Author's note: This introductory article will explain how and why I became a preferred investor, and will provide the basics necessary to fully appreciate and understand my research process in making an investment decision for the preferred equities of a particular company.
When considering the acquisition of Costamare, Inc. (NYSE:CMRE) preferred shares, CMRE-B, C & D, it's necessary that we view that company through a different set of eyes than we would were we interested in acquiring its common shares.
Consequently, unlike its common cousins, it's necessary that we first study the offering prospectus of the preferred shares we are interested in acquiring. To accomplish this, let's visit my favorite preferred search site, Quantum Online, which I set to open to Costamare, Inc. Below is a snapshot of a slice of that page:
A quick review informs us that Costamare is a leading international owner of containerships with long experience in container transportation, and holds contracts with some of the world's largest liner companies. What I liked is that it had a market value of $1.5 billion, which unfortunately has now shrunk to approximately $750 million. In my experience, companies having less than a billion dollar market value are more prone to bankruptcy than larger companies in the event company-specific, sector-specific, or general market forces might turn against them. However, given the present circumstances of the sector the reduced market value does not overly concern me.
Let's click "Find Related Securities" to examine any preferreds this company has to offer:
Here we learn that CMRE offers three preferreds, (CMRE-B, C, & D), which are offered at respective interest rates of 7.625%, 8.50%, and 8.75%. I find it a bit troubling that the later issues were offered at increasing coupon rates of interest. Not terribly expensive borrowing, but troubling. However, understandable considering the continuing headwinds buffeting the containership sector of shipping.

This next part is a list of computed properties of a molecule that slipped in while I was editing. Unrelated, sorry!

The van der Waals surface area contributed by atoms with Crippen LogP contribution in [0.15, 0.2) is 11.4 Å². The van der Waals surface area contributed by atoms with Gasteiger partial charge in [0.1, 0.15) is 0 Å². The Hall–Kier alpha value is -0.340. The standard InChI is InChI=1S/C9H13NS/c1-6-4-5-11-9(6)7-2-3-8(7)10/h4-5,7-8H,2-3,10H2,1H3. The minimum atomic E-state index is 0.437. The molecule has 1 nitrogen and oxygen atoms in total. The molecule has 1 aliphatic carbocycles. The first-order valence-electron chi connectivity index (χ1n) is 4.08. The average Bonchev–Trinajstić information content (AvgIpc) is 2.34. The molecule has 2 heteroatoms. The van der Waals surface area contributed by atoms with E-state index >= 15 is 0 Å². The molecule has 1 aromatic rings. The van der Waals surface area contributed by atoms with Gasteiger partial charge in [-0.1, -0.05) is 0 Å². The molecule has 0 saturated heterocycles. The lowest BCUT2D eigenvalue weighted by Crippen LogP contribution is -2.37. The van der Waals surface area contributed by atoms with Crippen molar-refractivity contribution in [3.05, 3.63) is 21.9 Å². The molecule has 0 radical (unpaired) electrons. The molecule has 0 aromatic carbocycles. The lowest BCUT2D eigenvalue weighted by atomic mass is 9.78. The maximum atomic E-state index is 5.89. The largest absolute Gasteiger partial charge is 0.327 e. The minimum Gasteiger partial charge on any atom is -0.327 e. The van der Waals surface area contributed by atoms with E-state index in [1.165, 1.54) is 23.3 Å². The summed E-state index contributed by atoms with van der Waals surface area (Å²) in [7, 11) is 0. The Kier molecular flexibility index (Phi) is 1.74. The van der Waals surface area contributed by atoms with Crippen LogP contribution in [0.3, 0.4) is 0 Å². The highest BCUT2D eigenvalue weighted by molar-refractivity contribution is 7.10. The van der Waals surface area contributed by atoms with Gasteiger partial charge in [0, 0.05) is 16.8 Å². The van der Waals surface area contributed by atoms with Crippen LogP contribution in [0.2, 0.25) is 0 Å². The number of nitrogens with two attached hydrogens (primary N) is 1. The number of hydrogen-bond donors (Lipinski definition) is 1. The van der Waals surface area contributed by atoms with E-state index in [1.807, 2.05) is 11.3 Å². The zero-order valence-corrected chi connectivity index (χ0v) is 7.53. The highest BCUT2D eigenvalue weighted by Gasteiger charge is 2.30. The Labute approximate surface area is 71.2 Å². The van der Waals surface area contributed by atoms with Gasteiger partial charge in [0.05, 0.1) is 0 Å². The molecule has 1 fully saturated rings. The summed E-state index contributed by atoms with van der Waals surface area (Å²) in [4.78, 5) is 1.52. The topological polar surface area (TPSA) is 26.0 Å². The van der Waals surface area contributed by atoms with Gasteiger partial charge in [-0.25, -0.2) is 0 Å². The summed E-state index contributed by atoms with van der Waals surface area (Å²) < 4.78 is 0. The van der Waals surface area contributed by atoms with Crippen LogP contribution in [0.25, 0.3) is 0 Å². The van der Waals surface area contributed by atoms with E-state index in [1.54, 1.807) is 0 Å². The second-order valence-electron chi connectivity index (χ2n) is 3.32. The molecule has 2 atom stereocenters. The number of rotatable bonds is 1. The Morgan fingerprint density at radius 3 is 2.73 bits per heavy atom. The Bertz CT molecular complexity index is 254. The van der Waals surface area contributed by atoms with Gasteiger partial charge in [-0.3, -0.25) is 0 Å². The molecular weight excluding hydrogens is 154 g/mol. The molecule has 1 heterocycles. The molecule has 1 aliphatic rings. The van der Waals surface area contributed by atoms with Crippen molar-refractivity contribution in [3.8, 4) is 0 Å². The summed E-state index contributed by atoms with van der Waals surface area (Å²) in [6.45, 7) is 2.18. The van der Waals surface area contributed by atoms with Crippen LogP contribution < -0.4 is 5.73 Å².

Now let's click on CMRE-D itself. Because this page contains more information than can be covered in a snapshot view, I suggest you open the page and view it as I discuss the information that interests me:
- I like that this preferred is cumulative, meaning that in event that payments are suspended, they accumulate and are owed the shareholder, and will be repaid in full if and when the payments are restored. And they must be completely repaid before the common shareholder will be allowed to receive any further dividend payments. Additionally, there are probably more sanctions and restrictions placed on the company, and will remain so until the missed payments are repaid in full. As a rule, I only invest in cumulative preferreds. Although bank preferred dividends are usually secure, they are almost always non-cumulative, consequently, I, don't buy them.
- These shares are callable at the company's option on 5/13/20 at $25.00 plus any accrued interest owed.
- They pay a dividend of $2.1875 per share per year, or 0.546875 per quarter, paid 1/15, 4/15, 7/15 & 10/15 of each year.
- At the time of their IPO these shares were unrated by Moody or S&P, which really doesn't concern me, but might concern a more conservative investor.
- These shares have no stated maturity, meaning they can remain uncalled in perpetuity, which is fine with me. Pay me, pay my heirs, pay the heirs of my heirs for all I care. However, if called, it will be at their $25.00 call value plus any accrued interest owed.
- Dividends are eligible for the preferential income tax rate of 15% or 20% depending upon the holder's tax bracket, which is a big plus. In addition, the company might consider such payments as return of capital, ROC, requiring no tax payment each year it is collected; with the understanding that it will reduce the cost of acquisition of those shares by the amount of dividends paid and not taxed, which will ultimately affect the capital gain or loss when the stock is sold or called.
- As usual, preferreds upon liquidation, rank senior to commons and junior to debt, both secured and unsecured.